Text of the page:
Twitter clearly has no control over who they shut down. They say that they have some of the best algorithms in the land, but that starts to become questionable when they lock down an account that published a story based on…a tweet.
If Twitter allowed the account with the tweet to stay alive, why is it that an account that published a story about that tweet would get banned?
It makes no sense at all.
The National File, a national populist news website, found that their Twitter account had been locked. They reported on a tweet that was published by Tami Burages, a woman with a 13-year-old nephew who reportedly died three days after receiving dose #2 of the Pfizer COVID vaccine.
Burages wanted people to know about the dangers of the COVID vaccine, even though she identifies as being pro-vaccine. She believed the vaccine from Pfizer to be “mostly safe.” However, her nephew Jacob is now dead.
Twitter loves to be the police, especially about what is and isn’t fact regarding COVID-19. Although none of their fact-checkers have medical degrees, they pretend as though they do. If they don’t like what’s being reported, fact or not, they’ll lock the account. After enough warnings, the account holder may lose their account indefinitely, which is what happened to former President Donald Trump.
Burages believes that the vaccine has saved millions of lives but is also concerned that the decision to give out the vaccine to children was made in haste. She asks the question “Should any innocent child be a sacrificial lamb in this endeavor?” She goes on to say that there are moral, ethical, and health questions that need to be answered about what happened to her nephew and why children 12 and over are being given access to the vaccine without sufficient testing.
It’s no surprise that The National File decided to pounce on this story. It’s a good one – and it involves sharing something that the mainstream media has failed to report on.
Are COVID vaccines safe for children as young as 12? What is Pfizer doing about the reported death?
It wasn’t long before The National File found their Twitter account locked.
But…why? After all, their story was based on a tweet. If Twitter didn’t like what was being shared, they should look at the source. That’s just as bad as banning someone who shared a tweet without banning the originator.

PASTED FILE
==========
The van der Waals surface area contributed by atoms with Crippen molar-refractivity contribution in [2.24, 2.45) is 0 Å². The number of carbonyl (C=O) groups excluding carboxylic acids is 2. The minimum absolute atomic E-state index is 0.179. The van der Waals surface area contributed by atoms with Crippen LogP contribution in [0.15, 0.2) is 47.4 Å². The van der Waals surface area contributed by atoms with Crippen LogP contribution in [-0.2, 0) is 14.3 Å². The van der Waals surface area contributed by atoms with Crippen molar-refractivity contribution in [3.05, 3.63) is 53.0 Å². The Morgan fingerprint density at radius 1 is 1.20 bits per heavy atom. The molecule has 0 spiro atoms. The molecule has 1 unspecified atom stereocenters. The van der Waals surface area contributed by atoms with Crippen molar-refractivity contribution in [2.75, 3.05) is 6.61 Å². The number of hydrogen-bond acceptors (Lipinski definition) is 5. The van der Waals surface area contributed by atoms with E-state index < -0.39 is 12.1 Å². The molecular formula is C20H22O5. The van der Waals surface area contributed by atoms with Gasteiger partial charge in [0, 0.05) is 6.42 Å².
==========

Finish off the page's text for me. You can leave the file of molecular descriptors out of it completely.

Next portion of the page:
Tom Pappert, the editor-in-chief for the National File was quick to condemn Twitter for their censorship of the website’s report. He explains, “Twitter’s censorship here is as repugnant as it is ridiculous.” He went on to explain that the website does not publish medical misinformation. Instead, they published a story that focused on direct quotes from a woman.
What is Twitter’s endgame, here?
Pappert has one theory. “It appears Twitter is attempting to censor news outlets for the crime of reporting on the concerns of a recently bereaved family member.”
Twitter doesn’t seem to know what it does and doesn’t want to publish anymore. All they know is that they don’t like stories that make the liberals look bad. They’re quick to lock an account down without looking at any of the facts.
Jack Dorsey, Twitter’s CEO, has come under fire on countless occasions from conservatives, including Ted Cruz. However, Dorsey continues to defend what Twitter does, hiding behind the terms and conditions. He’s been accused of infringing upon freedom of speech rights. Yet, Dorsey doesn’t see it that way. He explains that he’s simply committed to ensuring that people are getting factual information.
It seems Dorsey has forgotten that he’s running a social media platform, not a .gov resource page. Considering he can’t even keep his algorithms from flagging a story based on a tweet, his platform is in sorry condition.
Twitter has reinstated the National File’s account, but the story has lost the momentum that it had before being shut down.